By Peg Aloi
Though the story’s events are set in the present, the Gen X music feels right, coming as it does from an era when fear, decadence, and moral hypocrisy also dominated our culture.
Knives and Skin, directed by Jennifer Reeder. Screening at the Brattle Theatre, Cambridge, MA, tonight through December 11.
Filmmaker Jennifer Reeder’s stylish debut Knives and Skin is part weird thriller, part sensual coming of age story. As I watched, I found myself noticing what seemed to me clear homages to myriad films and visual artists, yet I was also struck by the daring originality of this film’s look, feel, and story.
The opening scene is strange indeed: there is a close-up of a woman’s eyes, and she looks haunted and anxious. The camera pulls back to show Lisa (Marika Engelhardt) standing in her kitchen, a colorfully lit space with tiny lights and a bright pink shadow. Lisa is wearing a white lace dress and holding a knife, looking like a character Sherri Moon Zombie might play in one of her husband’s colorful films. Lisa goes to her daughter Carolyn’s bedroom door, whispering her name. After she gets no response, Lisa uses the knife to pick the lock on the door.
After looking around in Carolyn’s room, her mother picks up a dark green sequined dress and holds it up to her chest: now she looks like the woman featured in Kenneth Anger’s Puce Moment. Speaking of Anger, other visual homages to the director show up later, with a camera closely lingering on a tray of silver jewelry and perfume.
We then see 15-year-old Carolyn (Raven Whitley) with a boy in his car arrive at the local make-out spot, she in a marching band uniform and he in a varsity football jacket. The two walk toward the water and start to make out, Carolyn confidently taking the lead. She bites him on the forehead and the wound glows, as if she has left some kind of phosphorescence behind. This is the second moment (the first being Lisa’s odd behavior with the knife) where we wonder if this is a horror film. But Knives and Skin ultimately ventures beyond simple genre tropes and gamely inverts and shatters them.
Adolescent sexuality is at the story’s thematic heart. Andy (Ty Olwin) pressures Carolyn to go a bit further than she wants, and when she says she’s changed her mind and wants to go home, he calls her a slut and leaves her there. He drives off with her glasses (which also glow brightly) and, unable to see clearly, Carolyn stumbles and falls. Then she vanishes. In the wake of her disappearance, we meet a number of her fellow students and friends, all grappling with her disappearance, but also dealing with various family, school, and social challenges.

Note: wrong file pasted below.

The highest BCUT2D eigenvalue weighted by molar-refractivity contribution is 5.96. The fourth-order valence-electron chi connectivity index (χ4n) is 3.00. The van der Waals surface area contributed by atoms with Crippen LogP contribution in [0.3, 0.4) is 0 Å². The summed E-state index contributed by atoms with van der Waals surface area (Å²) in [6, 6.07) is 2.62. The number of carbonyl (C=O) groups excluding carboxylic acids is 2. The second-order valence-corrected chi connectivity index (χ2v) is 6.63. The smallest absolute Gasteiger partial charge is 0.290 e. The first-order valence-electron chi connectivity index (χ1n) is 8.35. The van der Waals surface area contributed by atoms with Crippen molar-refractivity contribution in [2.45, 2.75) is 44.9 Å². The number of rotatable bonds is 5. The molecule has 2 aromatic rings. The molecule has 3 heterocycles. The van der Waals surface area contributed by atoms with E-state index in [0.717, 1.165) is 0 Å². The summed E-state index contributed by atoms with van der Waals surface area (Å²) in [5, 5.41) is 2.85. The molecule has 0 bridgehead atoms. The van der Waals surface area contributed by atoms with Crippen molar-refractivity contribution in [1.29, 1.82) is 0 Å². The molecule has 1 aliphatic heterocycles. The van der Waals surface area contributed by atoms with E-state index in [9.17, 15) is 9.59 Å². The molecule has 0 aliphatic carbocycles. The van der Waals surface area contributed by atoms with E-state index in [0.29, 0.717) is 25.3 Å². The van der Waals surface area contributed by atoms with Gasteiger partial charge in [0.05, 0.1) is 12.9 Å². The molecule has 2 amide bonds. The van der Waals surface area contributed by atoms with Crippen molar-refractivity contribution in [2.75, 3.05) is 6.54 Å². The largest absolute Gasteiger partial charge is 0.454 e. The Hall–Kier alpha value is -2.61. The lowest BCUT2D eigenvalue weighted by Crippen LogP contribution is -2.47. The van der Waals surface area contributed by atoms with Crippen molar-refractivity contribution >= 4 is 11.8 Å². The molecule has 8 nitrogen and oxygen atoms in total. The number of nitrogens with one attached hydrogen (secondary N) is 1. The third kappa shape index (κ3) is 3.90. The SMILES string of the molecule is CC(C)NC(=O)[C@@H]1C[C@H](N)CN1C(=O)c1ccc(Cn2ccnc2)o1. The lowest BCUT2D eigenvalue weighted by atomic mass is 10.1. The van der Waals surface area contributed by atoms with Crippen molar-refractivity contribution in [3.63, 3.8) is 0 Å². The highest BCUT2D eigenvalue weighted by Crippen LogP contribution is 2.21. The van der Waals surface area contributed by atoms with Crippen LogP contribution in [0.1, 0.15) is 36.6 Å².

The most prominent characters are Charlotte (Ireon Roach), a budding performance artist who dresses in outrageous outfits and tutors a smitten football player; Laurel (Kayla Carter), a cheerleader who is also dating Andy but is drawn to a female classmate; and Andy’s sister, Joanna (Grace Smith), a scrappy entrepreneur who sells her mother’s prescription drugs and makes iron-on shirts with the names of feminist icons like Angela Davis and Joan of Arc. The students’ parents are also dealing with demons: infidelity, mental illness, unemployment, and grief. The cast is uniformly excellent; and it’s refreshing to see a fairly intersectional depiction of high school where racial diversity, queer sexuality, and outcast status are depicted as the norm rather than the exception.
Like other borderline horror films that explore how the lives of high school students darkly mirror those of their parents and teachers (like Carrie, Blue Velvet, River’s Edge, Donnie Darko, The Virgin Suicides, The Sisterhood of Night, Assassination Nation, and others, all of which seem to have informed Reeder’s vision), Knives and Skin wants to take a dive into the cultural unconscious. It portrays an evocative, sensual world where the mundane is first interrupted by epiphanies and then amplified with cathartic passions. The film’s dreamy cinematography and intricate yet realistic production design, with fairy-like lighting in shades of pink and green, create a sort of otherworldly effect. It allows the characters to drift in and out of our consciousness as the narrative follows their converging movements.
Then there’s the music. Just as Donnie Darko (a 2001 film set in 1988) reimagined an iconic ’80s song, “Mad World,” with a slow, minimal piano accompaniment, Knives and Skin strips bare songs by ’80s artists such as The Go Gos, Cyndi Lauper, Naked Eyes, and New Order by having an all-female choir sing them a cappella. The choice is brilliant, beautiful, and devastating. Though the story’s events are set in the present, the Gen X music feels right, coming as it does from an era when fear, decadence, and moral hypocrisy also dominated our culture. The multiple plotlines can at times be distracting, but I enjoyed the film’s eclectic energy, which swirls throughout. Reeder’s style sometimes made me think of attention-deficit disorder — a malady discovered in the ’80s — and the way it bounces between frenetic bouts of chaos and hyper-focused acts of brilliant thought and creativity. Straddling both states of mind, Knives and Skin delivers beguiling, intense vignettes of movie magic.
Peg Aloi is a former film critic for The Boston Phoenix and member of the Boston Society of Film Critics. She taught film studies in Boston for over a decade. She writes on film, TV, and culture for web publications like Vice, Polygon, Bustle, Mic, The Orlando Weekly, Crooked Marquee, and Bloody Disgusting. Her blog “The Witching Hour” can be found at themediawitch.com.